The long-awaited Nature Research Center is finally open

April 20, 2012 

NRC01-NE-042012-RTW

Governor Bev Perdue, Sir Walter Raleigh, played by Chris Chappel, and Dr. Betsy Bennett celebrate the opening of the Nature Research Center on Friday April 20, 2012 in Raleigh, N.C.

ROBERT WILLETT — rwillett@newsobserver.com

  • If you go The Nature Research Center, on Jones Street in downtown Raleigh across from the Legislature, continues its 24-hour opening party until 5 p.m. Saturday. • There will be musical entertainment, food trucks, children’s activities and crafts throughout the day. • No strollers will be allowed in the buildings; stroller check-in will be available. • Water is free if you bring your own refillable bottle. • CAT buses will run free all day Saturday as part of “Free Fare Day” in honor of Earth Day. • R-line buses, which are also free, will operate on their regular schedule, from 7 a.m. to 2:15 p.m. • While there is plenty of parking in downtown lots and on the street, the museum encourages visitors to ride their bikes. Bike racks will be available on-site. On its regular schedule, the Nature Research Center will be open 9 a.m. to 5 p.m. most days, 9 a.m. to 9 p.m. on Thursdays and noon to 5 p.m. on Sundays.

RALEIGH At 6 p.m. Friday, the Nature Research Center welcomed its first saucer-eyed kid to gawk at robotic bats, its first grabby fingers to touch a computerized map of Australia, its first nose pressed to a tank with a stingray swimming inside.

More than 1,000 people jammed Jones Street downtown for the museum’s 24-hour grand opening. They stood in a line that stretched around the block to Lane Street, waiting 45 minutes for a chance to stand inside the three-story globe that gradually took shape over the past year.

If for nothing else, history will mark this day as a moment when school-age kids in Raleigh rushed to peer through a microscope on a Friday night, when Wii and Netflix usually beckon.

For all the butterfly collectors in the Triangle, all the junior herpetologists, all the budding engineers who started out on Legos, Friday delivered a new shrine.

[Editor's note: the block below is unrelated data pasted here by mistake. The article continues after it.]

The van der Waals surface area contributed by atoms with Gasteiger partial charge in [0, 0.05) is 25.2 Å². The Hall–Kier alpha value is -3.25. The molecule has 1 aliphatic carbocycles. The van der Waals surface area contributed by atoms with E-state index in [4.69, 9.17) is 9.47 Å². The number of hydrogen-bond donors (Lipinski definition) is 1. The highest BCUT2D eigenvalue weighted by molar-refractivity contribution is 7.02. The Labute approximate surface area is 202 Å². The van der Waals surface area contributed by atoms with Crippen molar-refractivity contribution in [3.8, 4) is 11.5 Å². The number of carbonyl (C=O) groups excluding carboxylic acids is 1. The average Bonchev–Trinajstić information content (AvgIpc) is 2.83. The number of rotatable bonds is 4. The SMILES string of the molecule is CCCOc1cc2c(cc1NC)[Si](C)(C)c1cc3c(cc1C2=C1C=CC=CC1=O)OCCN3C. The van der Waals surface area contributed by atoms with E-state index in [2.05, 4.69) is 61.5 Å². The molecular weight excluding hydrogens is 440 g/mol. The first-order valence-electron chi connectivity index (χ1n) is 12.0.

“We’re taking scientists out of their lab coats and isolated labs and putting them into the spotlight,” said Meg Lowman, director of the Nature Research Center. “They are the new rock stars.”

The NRC arrives as the shiny new wing of the N.C. Museum of Natural Sciences, which already draws 700,000 people a year, more than any other museum in the state. Adding 80,000 square feet and costing $56 million, the new wing expected to send attendance rocketing up by nearly 30 percent.

“We’ve shown people again today that in North Carolina, with our tax dollars, we’re willing to go the extra mile,” Gov. Bev Perdue told the gathered crowd. “To dream big dreams.”

The celebration began with pomp, symbolism and science geekery, starting with the pounding of the Shaw University drum line and finishing with a giant crane puppet sailing over Jones Street, carried by six people. Sir Walter Raleigh strutted past the crowd, kissing hands. Vendors gave out free seashells and invited passers-by to isolate the DNA from a strawberry.

Water from the world

Samples of water collected from around the world – the Ganges River, the Thames River, the Vatican – were mixed in a locally made pot, then poured over a newly planted tree at the NRC’s entrance.

“Isn’t it wonderful that what you are involved in right now is happening in the only place in the universe?” asked Chuck Davis, founder of the African-American Dance Ensemble, which performed Friday. “Smile, y’all. For the remainder of your life, smile.”

Even as they waited in line, visitors had science thrust at them. Volunteers worked the crowd offering owl’s feathers to touch and containers of seaweed to smell. For parents, who’ve been passing the globe-shaped SECU Daily Planet for months, Friday was a chance to finally tell their kids, “Yes. You can go in now.”

“Our daughter Annika is two and a half, and we’ve been telling her wait till April,” said Frank McKay, math and science teacher at Exploris Middle School. “She doesn’t know what April means, but she’s champing at the bit to get in here.”

Annika, and a thousand more saucer eyes.

Shaffer: 919-829-4818

News & Observer is pleased to provide this opportunity to share information, experiences and observations about what's in the news. Some of the comments may be reprinted elsewhere in the site or in the newspaper. We encourage lively, open debate on the issues of the day, and ask that you refrain from profanity, hate speech, personal comments and remarks that are off point. Thank you for taking the time to offer your thoughts.

Commenting FAQs | Terms of Service